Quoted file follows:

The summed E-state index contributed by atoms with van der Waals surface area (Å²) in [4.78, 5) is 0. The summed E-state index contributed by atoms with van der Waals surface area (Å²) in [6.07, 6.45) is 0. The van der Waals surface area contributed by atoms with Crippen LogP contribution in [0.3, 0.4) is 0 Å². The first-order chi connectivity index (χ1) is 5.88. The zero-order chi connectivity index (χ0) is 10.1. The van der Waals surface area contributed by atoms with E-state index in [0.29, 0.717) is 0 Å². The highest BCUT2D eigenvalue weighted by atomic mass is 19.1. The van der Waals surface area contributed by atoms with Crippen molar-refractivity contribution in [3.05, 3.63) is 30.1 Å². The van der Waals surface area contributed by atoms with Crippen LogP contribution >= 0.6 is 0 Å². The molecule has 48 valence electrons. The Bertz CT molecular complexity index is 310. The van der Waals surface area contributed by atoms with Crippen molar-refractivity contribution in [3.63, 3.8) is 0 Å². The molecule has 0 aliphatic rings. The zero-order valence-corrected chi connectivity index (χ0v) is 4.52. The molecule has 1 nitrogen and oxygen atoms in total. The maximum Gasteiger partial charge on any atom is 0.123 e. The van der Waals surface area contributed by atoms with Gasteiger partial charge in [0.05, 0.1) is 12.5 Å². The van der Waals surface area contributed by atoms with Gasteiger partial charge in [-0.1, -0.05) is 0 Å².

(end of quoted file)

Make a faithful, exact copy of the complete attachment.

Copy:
The summed E-state index contributed by atoms with van der Waals surface area (Å²) in [4.78, 5) is 0. The summed E-state index contributed by atoms with van der Waals surface area (Å²) in [6.07, 6.45) is 0. The van der Waals surface area contributed by atoms with Crippen LogP contribution in [0.3, 0.4) is 0 Å². The first-order chi connectivity index (χ1) is 5.88. The zero-order chi connectivity index (χ0) is 10.1. The van der Waals surface area contributed by atoms with E-state index in [0.29, 0.717) is 0 Å². The highest BCUT2D eigenvalue weighted by atomic mass is 19.1. The van der Waals surface area contributed by atoms with Crippen molar-refractivity contribution in [3.05, 3.63) is 30.1 Å². The van der Waals surface area contributed by atoms with Crippen LogP contribution >= 0.6 is 0 Å². The molecule has 48 valence electrons. The Bertz CT molecular complexity index is 310. The van der Waals surface area contributed by atoms with Crippen molar-refractivity contribution in [3.63, 3.8) is 0 Å². The molecule has 0 aliphatic rings. The zero-order valence-corrected chi connectivity index (χ0v) is 4.52. The molecule has 1 nitrogen and oxygen atoms in total. The maximum Gasteiger partial charge on any atom is 0.123 e. The van der Waals surface area contributed by atoms with Gasteiger partial charge in [0.05, 0.1) is 12.5 Å². The van der Waals surface area contributed by atoms with Gasteiger partial charge in [-0.1, -0.05) is 0 Å².